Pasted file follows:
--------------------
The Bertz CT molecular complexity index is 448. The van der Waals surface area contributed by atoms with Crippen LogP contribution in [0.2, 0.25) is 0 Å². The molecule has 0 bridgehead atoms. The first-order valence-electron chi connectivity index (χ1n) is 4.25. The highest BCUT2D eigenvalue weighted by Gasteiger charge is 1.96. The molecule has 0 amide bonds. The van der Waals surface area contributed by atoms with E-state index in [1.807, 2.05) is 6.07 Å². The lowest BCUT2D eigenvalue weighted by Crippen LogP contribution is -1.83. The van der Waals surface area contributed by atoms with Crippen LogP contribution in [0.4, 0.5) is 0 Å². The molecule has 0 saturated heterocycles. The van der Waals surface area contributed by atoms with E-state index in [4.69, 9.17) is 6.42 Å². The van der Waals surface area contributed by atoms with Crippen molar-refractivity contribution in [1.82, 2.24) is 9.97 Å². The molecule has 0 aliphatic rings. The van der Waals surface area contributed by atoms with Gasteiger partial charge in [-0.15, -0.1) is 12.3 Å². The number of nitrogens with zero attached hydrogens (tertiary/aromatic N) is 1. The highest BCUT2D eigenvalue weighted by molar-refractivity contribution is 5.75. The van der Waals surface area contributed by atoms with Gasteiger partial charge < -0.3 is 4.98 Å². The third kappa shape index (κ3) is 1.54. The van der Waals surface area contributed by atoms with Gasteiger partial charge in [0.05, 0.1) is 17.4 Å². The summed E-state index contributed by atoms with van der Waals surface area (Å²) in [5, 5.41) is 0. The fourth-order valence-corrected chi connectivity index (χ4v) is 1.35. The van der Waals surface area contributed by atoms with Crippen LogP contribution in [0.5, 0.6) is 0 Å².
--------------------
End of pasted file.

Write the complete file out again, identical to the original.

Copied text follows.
The Bertz CT molecular complexity index is 448. The van der Waals surface area contributed by atoms with Crippen LogP contribution in [0.2, 0.25) is 0 Å². The molecule has 0 bridgehead atoms. The first-order valence-electron chi connectivity index (χ1n) is 4.25. The highest BCUT2D eigenvalue weighted by Gasteiger charge is 1.96. The molecule has 0 amide bonds. The van der Waals surface area contributed by atoms with E-state index in [1.807, 2.05) is 6.07 Å². The lowest BCUT2D eigenvalue weighted by Crippen LogP contribution is -1.83. The van der Waals surface area contributed by atoms with Crippen LogP contribution in [0.4, 0.5) is 0 Å². The molecule has 0 saturated heterocycles. The van der Waals surface area contributed by atoms with E-state index in [4.69, 9.17) is 6.42 Å². The van der Waals surface area contributed by atoms with Crippen molar-refractivity contribution in [1.82, 2.24) is 9.97 Å². The molecule has 0 aliphatic rings. The van der Waals surface area contributed by atoms with Gasteiger partial charge in [-0.15, -0.1) is 12.3 Å². The number of nitrogens with zero attached hydrogens (tertiary/aromatic N) is 1. The highest BCUT2D eigenvalue weighted by molar-refractivity contribution is 5.75. The van der Waals surface area contributed by atoms with Gasteiger partial charge < -0.3 is 4.98 Å². The third kappa shape index (κ3) is 1.54. The van der Waals surface area contributed by atoms with Gasteiger partial charge in [0.05, 0.1) is 17.4 Å². The summed E-state index contributed by atoms with van der Waals surface area (Å²) in [5, 5.41) is 0. The fourth-order valence-corrected chi connectivity index (χ4v) is 1.35. The van der Waals surface area contributed by atoms with Crippen LogP contribution in [0.5, 0.6) is 0 Å².